Quote by Conference 3 – Plenty of stars and no guarantees




You can read our full coverage of the big mid-major world here and here, now let’s take a look at the best conferences of the nation.

Pac 12


Favorite: Oregon

If Dillon Brooks fully recovered from his foot injury, Oregon is the favorite in the Pac12. They have a good yet underestimated coach in Dana Altman, and they will count on Tyler Dorsey, Jordan Bell and Chris Boucher return. The latter can be effective on both sides of the floor, making him extremely valuable and critical to the team’s success. They also added two players via transfers: PG Dylan Ennis and PF Kavell Bigby-Williams, who has a skill-set very similar to Chris Boucher. It is entirely possible this is the best roster ever seen in Eugene.

Runner up: Arizona

Sean Miller‘s Wildcats are the dominant force in the conference no more, but they have a roster talented and deep enough, with the right mix of experience (Parker Jackson-Cartwright, Kadeem Allen, Dušan Ristić) and youth (Lauri Markkanen, Rawle Alkins, Kobi Simmons) to get back on top. Allonzo Trier will be their go-to guy and the player who will have to carry them to the Final Four.

Outsiders: UCLA, California

Freshman Lonzo Ball will be running the Bruins’ uptempo offense and he will have to feed two scorers like Bryce Alford and Isaac Hamilton (a combined 33 points per game). UCLA will certainly be a fun watch in the Pac12 season, but it’s defense that wins titles, offense is only good to sell tickets, or so the old saying goes. If he wants to keep the job, coach Steve Alford will have to coax enough defense out of this talented group to give up less than the 76.5 points per game the team allowed last season. An immensely talented player like Ivan Rabb is enough to make Cal a dangerous team for anyone, even if coach Cuonzo Martin does not seem to be up to the task of coaching at this level. With such a focus on interior plays, Jabari Bird and transfer Grant Mullins 40% shooting will be sorely needed to stretch the floor and create the space where their bigs can get to work.

Ivan Rabb (California)

Ivan Rabb (California)

About the rest: Utah, USC, Washington

Kyle Kuzma will be the go-to guy for the Utes, and coach Larry Krystkowiak will have to build a supporting cast around him, starting with Lorenzo Bonam and with a good junior group. When talking about third-year players, Jordan McLaughlin and Elijah Steward will be starting in the Trojans backcourt and will carry the team to another solid season. And if sophomores Chimezie Metu and Bennie Boatwright had to show some progress, they have a real chance to threaten the top teams. Washington will be the stage for the Markelle Fultz show: if he had to prove he has the talent to be first pick in the draft, the Huskies will be a costly loss for plenty of teams.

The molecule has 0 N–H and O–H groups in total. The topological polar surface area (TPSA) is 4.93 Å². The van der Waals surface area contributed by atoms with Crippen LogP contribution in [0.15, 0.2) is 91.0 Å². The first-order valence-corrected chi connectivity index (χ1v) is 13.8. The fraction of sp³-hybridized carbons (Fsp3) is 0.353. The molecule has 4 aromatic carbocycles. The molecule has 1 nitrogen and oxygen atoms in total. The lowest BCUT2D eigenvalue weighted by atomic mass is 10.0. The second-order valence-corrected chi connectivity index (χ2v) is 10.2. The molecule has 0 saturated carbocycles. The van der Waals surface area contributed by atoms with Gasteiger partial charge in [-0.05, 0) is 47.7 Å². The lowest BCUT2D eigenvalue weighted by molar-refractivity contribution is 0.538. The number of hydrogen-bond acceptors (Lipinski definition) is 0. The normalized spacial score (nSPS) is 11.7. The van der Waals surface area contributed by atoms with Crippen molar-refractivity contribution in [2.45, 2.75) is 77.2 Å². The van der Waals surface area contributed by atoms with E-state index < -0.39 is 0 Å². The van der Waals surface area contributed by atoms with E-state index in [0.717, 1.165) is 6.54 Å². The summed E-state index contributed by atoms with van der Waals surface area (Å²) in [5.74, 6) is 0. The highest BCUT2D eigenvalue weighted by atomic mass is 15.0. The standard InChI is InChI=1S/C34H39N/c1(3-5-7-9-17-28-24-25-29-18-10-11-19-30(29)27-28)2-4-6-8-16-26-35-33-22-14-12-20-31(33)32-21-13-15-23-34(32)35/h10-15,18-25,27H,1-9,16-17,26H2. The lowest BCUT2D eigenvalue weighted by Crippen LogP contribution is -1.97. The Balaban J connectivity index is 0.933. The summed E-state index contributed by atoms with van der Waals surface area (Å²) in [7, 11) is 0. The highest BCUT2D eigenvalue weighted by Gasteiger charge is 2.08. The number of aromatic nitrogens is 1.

Stars: Ivan Rabb (California, C, So), Dillon Brooks (Oregon, SF, Jr), Chris Boucher (Oregon, PF, Sr), Tyler Dorsey (Oregon, PG, So), Allonzo Trier (Arizona, SG, So)

Rabb will be the centerpiece of Cal‘s offense, and he might put up a 20-10 season. Oregon is considered the best in the Pac12 because of a trio of talents: Brooks, one of the early favorites for POY; Boucher, who can easily block a shot near the rim on defense and then score on a three pointer in the very next possession; and Dorsey, a combo guard with a very well rounded offensive skill-set. Trier, on the other hand, is the perfect go-to guy: when the game is on the line, he will have the ball in his hands, despite all the talent at roster.

Freshmen: Markelle Fultz (Washington, PG), Lonzo Ball (UCLA, PG), T.J. Leaf (UCLA, PF), Lauri Markkanen (Arizona, C), Rawle Alkins (Arizona, SG/SF)

Fultz and Ball will have to be leaders from day one and will have to take on many responsibilities from the very first game. The former is the prototype of the “generational” talent and excels in every facet of the game: shooting, court vision, defense, game IQ; while the  latter is the best passer in the conference (and he tends to prefer the highlight play) but his outside shooting and defense needs a lot of work. There’s a lot of hype around Lead coming into the season, since he can both make the athletic play and shoot it from distance. In Tucson they are used to youngsters with huge upside and this season they will meet PF Markkanen, a modern forward-center who is as skinny as Porzingis and can do a little bit of everything, and Alkins, a guard with an Nba-ready body and unlimited range on his jumper.